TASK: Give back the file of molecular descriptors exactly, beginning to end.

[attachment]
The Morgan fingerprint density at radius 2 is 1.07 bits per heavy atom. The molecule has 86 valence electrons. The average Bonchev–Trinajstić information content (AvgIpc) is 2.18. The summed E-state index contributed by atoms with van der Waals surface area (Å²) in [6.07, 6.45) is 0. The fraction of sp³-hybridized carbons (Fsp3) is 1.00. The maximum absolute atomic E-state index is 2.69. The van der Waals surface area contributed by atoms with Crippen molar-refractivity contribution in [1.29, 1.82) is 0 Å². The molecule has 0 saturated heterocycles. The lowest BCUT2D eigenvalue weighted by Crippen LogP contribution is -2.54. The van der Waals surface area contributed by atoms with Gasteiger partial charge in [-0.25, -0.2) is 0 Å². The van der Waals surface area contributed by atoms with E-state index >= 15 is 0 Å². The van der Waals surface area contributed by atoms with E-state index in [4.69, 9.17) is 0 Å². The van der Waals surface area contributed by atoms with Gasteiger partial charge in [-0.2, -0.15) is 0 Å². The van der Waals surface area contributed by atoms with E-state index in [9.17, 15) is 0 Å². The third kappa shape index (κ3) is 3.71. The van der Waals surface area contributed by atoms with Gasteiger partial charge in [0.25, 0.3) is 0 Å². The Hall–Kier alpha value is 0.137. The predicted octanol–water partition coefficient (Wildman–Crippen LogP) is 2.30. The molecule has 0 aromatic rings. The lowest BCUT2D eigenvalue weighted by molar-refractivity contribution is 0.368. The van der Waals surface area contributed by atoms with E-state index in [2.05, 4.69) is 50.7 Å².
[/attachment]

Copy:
The Morgan fingerprint density at radius 2 is 1.07 bits per heavy atom. The molecule has 86 valence electrons. The average Bonchev–Trinajstić information content (AvgIpc) is 2.18. The summed E-state index contributed by atoms with van der Waals surface area (Å²) in [6.07, 6.45) is 0. The fraction of sp³-hybridized carbons (Fsp3) is 1.00. The maximum absolute atomic E-state index is 2.69. The van der Waals surface area contributed by atoms with Crippen molar-refractivity contribution in [1.29, 1.82) is 0 Å². The molecule has 0 saturated heterocycles. The lowest BCUT2D eigenvalue weighted by Crippen LogP contribution is -2.54. The van der Waals surface area contributed by atoms with Gasteiger partial charge in [-0.25, -0.2) is 0 Å². The van der Waals surface area contributed by atoms with E-state index >= 15 is 0 Å². The van der Waals surface area contributed by atoms with E-state index in [4.69, 9.17) is 0 Å². The van der Waals surface area contributed by atoms with Gasteiger partial charge in [-0.2, -0.15) is 0 Å². The van der Waals surface area contributed by atoms with E-state index in [9.17, 15) is 0 Å². The third kappa shape index (κ3) is 3.71. The van der Waals surface area contributed by atoms with Gasteiger partial charge in [0.25, 0.3) is 0 Å². The Hall–Kier alpha value is 0.137. The predicted octanol–water partition coefficient (Wildman–Crippen LogP) is 2.30. The molecule has 0 aromatic rings. The lowest BCUT2D eigenvalue weighted by molar-refractivity contribution is 0.368. The van der Waals surface area contributed by atoms with E-state index in [2.05, 4.69) is 50.7 Å².